Pre-nuptial Agreements under the Family Law Act:
The big issues for non-lawyers to remember
Pre-nuptial agreements are one form of Financial Agreement parties can sign and which are enforceable under the Family Law Act.
Having a client negotiate and ultimately, sign a prenuptial agreement with his or her fiancé can be challenging. They are documents that can cause a great deal of angst and potential disharmony, especially when presented by one party to another after they have become engaged to be married, when everyone is not contemplating separation and a breakdown of the pending marriage.
- an agreement is ultimately signed,
- the marriage takes place, and
- the parties then separate,
one party may then raise the issue of whether the agreement is in fact binding.
There is nothing worse from an emotional viewpoint than finding out the prenuptial agreement signed before marriage may be or is invalid. It may prove to be financially treacherous as well.
Unfortunately, many people have had their prenuptial agreements invalidated due to simple avoidable mistakes.
With some careful planning and the proper advice you can assist your client so as to limit the risk of having the agreement declared non-binding.
Here are some basic reminders.
- Timing - people often leave the negotiation and signing of their prenuptial agreement to the very last minute. In many cases, it is only a few weeks or even days before the wedding when the agreement is signed. If this happens one party may successfully argue he/she was coerced into signing the agreement. This can be avoided if the agreement is negotiated and then signed at least one to three months before the wedding date. Both parties should be given enough time to deliberate on the provisions of the agreement before signing it. Alternatively, provided negotiations are commenced well in advance of the signing of the agreement and the terms are agreed in advance it should not matter when the agreement is signed.
- Independent Legal advice - both parties must have independent, competent and separate advice. Each lawyer will needto make sure his/her client fully understands the content of the prenuptial agreement and the signing is done voluntarily after that advice is given. Solicitors who do not ordinarily practice in the family law area should not give advice on the contents of a prenuptial agreement.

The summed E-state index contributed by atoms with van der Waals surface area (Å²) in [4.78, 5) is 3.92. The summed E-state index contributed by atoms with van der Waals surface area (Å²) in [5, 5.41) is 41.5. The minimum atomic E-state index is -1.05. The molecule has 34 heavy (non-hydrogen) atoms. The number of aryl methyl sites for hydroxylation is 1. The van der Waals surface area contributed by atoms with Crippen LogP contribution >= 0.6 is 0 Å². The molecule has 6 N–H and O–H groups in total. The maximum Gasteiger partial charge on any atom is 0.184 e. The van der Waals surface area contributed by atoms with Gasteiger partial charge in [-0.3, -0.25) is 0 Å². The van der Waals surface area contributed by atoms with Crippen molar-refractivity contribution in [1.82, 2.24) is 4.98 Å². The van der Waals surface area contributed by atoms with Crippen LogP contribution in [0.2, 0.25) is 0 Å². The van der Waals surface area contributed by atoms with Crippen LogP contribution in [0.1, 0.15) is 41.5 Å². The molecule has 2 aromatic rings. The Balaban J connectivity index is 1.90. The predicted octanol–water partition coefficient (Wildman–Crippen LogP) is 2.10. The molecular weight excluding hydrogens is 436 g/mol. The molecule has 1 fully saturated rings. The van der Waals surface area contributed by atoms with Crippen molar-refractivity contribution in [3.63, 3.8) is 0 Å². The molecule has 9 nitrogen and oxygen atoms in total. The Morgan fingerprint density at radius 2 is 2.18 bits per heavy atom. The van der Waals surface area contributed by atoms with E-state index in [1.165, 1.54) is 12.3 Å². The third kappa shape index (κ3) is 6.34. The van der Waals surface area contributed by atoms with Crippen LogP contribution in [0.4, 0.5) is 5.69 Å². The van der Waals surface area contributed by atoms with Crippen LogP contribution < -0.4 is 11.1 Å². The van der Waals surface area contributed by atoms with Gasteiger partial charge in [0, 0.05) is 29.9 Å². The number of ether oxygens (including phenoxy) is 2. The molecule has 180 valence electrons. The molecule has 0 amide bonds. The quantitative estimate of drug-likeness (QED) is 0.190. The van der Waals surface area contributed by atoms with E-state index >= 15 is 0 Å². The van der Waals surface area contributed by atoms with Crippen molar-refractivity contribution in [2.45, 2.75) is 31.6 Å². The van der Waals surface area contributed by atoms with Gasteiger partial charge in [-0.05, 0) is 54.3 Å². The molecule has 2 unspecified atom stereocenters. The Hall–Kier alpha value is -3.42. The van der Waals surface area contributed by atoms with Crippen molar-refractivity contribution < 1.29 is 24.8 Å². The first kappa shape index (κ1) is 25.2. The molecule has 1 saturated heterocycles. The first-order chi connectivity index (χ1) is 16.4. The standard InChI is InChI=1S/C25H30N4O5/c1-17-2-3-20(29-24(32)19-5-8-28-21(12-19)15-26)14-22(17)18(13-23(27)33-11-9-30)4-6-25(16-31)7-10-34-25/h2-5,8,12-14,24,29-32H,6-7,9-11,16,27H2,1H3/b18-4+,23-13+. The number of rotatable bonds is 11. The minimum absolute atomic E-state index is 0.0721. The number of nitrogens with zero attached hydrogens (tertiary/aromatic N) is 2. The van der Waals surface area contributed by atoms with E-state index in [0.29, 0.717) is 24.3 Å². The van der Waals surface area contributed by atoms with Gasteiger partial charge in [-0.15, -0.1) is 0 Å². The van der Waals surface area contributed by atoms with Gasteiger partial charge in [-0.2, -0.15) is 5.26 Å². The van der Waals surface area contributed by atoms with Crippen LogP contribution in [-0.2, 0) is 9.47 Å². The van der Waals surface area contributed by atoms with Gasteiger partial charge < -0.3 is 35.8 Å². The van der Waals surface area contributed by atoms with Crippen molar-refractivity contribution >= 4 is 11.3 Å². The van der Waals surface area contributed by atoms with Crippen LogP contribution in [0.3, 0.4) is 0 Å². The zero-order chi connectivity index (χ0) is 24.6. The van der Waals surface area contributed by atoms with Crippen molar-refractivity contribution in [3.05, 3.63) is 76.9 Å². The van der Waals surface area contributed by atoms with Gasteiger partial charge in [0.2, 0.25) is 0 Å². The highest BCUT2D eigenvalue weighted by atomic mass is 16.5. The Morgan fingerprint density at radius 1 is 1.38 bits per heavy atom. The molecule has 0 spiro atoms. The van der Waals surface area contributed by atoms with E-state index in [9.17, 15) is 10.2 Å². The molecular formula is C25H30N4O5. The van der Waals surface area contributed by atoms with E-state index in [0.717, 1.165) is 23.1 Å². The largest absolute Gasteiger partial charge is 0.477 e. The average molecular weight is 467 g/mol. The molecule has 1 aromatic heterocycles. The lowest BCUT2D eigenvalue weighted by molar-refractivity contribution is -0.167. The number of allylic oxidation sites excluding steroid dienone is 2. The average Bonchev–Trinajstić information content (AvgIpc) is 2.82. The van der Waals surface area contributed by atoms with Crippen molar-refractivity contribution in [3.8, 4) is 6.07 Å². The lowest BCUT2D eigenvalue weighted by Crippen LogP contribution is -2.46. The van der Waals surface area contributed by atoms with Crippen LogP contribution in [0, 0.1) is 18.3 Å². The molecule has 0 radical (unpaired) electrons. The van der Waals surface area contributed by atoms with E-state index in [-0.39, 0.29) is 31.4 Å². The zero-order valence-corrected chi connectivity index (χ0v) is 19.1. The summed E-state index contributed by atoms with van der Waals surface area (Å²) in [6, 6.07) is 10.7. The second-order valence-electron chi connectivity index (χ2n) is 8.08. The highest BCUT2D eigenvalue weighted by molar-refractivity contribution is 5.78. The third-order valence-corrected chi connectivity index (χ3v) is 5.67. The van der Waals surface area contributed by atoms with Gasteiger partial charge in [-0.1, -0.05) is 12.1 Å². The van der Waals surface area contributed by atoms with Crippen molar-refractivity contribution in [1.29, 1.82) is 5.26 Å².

- Duress or incapacity - if one party is pressured into signing the agreement or had no legal capacity to sign the agreement (such as being under the influence of drugs or mentally ill), the agreement is unlikely to withstand a challenge.
- Full Disclosure - when executing a prenuptial agreement, if one party doesn’t fully disclose all of his or her assets and liabilities, including assets held in trusts and companies over which that party has control, the Court may declare the agreement to be non-binding. Therefore, make sure your client understands the obligation to make full and frank disclosure and the need to set out the assets and liabilities of both parties in the prenuptial agreement.
- Prior written or oral agreements – there should always be a clause in the agreement that stipulates that any previous written or oral agreements are now superseded by the agreement.
- Ambiguous Wording - the enforceability of any legal agreement depends on the exact wording of the agreement and a prenuptial agreement is no different. If your client’s agreement has ambiguous wording, it may be successfully challenged in court. Precision is important.
- Predicting future financial transactions and involvement – it is impossible to predict the future. However, if your client has complex trust and/or corporate structures and there is even a remote possibility that your client will involve his or her soon-to-be spouse in some or all of those structures or that possibility extends to establishing new trust or corporate structures in which both parties are involved, make sure the prenuptial agreement allows for a disentangling of any arrangement. Advice should be given as to the wisdom of having the other party becoming involved in such structures on any level.
These are some of the most common issues that require discussion with clients who want a prenuptial agreement, whether you are a lawyer or not. It is not an exhaustive list. As always, seek the advice of a competent family lawyer before executing a prenuptial agreement.
Clelands Lawyers are one of the most respected Adelaide law firms who practice in family law. For more information our team will be pleased to assist you, contact Ben Farmer, Victoria Treloar or Shelley O'Connell